Oasis11- Self esteem group therapy often involves changing the participants’ feelings toward themselves.
The thoughts that they have are powerful, but the feelings are even more powerful and can be directed elsewhere in order to improve one’s self esteem.
When we are young we are most at risk of having lower self esteem because we have not yet developed a databank that stores positive accomplishments.
It is our recall of positive accomplishments when we are feeling unworthy that helps us change our feelings to enhance our self esteem.
This is very effective in an adolescent group therapy programs because they are at the highest risks of having low self esteem.
A group therapy topic might involve discussing the journal entry that included disclosing three significant achievements and discussing them at length.
By having the participants retrieve these esteem building memories from the participant’s past they start creating building blocks that lead to higher self esteem.
Suntan12- I agree. It is very difficult to truly understand the loss of a loved one until you have experienced yourself.
Losing my mother at age 30 was difficult, but over time I was able to manage the pain better because the pain really never goes away.
This is why a group therapy program for people suffering from grief can be really beneficial.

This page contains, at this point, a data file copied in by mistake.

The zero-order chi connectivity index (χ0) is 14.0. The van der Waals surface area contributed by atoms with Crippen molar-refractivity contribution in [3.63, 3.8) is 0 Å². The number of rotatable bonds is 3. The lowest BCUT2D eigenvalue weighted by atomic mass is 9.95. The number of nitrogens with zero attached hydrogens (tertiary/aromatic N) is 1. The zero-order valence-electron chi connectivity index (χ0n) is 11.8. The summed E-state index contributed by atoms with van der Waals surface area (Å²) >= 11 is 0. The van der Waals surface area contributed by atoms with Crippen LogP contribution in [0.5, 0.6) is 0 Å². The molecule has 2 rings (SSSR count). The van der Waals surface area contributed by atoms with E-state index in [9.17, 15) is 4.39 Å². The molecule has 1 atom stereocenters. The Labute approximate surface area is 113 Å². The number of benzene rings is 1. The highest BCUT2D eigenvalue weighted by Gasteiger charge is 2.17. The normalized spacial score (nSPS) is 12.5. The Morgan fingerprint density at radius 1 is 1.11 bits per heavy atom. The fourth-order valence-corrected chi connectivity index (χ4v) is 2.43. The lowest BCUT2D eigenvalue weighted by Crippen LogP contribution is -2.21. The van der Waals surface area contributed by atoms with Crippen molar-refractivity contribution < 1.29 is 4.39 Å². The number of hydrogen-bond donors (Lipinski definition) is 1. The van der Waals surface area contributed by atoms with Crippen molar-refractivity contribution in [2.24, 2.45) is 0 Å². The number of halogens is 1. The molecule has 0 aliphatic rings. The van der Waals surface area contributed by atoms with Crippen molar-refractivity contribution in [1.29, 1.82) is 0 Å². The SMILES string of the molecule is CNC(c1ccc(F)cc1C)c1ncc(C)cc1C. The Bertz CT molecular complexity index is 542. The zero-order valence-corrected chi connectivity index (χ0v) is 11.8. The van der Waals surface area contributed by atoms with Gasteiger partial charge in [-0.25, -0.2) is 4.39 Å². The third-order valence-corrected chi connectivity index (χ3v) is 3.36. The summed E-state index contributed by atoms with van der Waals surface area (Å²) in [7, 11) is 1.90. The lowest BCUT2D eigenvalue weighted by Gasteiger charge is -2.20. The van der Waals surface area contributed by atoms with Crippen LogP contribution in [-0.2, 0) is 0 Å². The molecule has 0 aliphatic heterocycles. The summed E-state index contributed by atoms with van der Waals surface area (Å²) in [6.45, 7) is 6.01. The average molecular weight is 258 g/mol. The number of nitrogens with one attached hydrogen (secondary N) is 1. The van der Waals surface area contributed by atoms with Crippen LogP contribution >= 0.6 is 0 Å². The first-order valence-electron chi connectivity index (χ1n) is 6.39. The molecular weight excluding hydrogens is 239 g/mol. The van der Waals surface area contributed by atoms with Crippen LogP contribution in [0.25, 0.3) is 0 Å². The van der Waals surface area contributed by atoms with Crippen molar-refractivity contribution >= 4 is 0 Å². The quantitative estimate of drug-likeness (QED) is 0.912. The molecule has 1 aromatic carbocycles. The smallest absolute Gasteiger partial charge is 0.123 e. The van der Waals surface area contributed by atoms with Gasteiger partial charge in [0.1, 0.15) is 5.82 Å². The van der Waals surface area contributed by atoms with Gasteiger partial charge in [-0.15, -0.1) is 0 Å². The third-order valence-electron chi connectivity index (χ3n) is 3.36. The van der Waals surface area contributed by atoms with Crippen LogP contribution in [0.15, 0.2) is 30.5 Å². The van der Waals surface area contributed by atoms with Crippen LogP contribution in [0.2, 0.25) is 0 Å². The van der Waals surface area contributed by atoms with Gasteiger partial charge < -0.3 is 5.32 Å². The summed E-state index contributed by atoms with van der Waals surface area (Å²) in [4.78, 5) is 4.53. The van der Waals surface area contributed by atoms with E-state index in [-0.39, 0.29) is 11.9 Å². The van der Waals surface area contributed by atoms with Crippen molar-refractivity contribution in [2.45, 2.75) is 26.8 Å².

I know that there a lot of group therapy models out there. The Adlerian group therapy method espouses that people really believe that they are somewhat inferior and strive to overcome this in other areas to compensate.
The idea is that people become aware of others ability early on as children and the neurotic feelings develop in order to protect our self esteem from further deterioration.
Aldrien group therapy is really beneficial for those people who suffer from an inferiority complex that can not control their emotions. This also a great method for group therapy with adolescents.
Sneakers41- I just wanted to say that a group therapy program might involve bereavement in which all of the members suffered the loss of a loved one.
The therapist might offer a homework assignment to the members of the group to read a particular book, or engage in a journal writing exercise at home in which they write a letter to the deceased in order to heal unfinished conflicts.
Sometimes the therapist may ask the participant to share the feelings of the letter with the group so that the group can learn that others are suffering as well and to offer support to the person that opens up in that fashion.
Talking about feelings in the open with people who have experienced a similar trauma may be the only way that these people might learn to manage their grief.
A group therapy program focuses on the needs to the group. The insecurities or difficulties that a group experiences is discussed in a group format by the psychotherapist.
This ensures that all of the participants benefit. The group therapy topic is carefully chosen by the therapist in order to engage the participants to offer their individual insight on the issue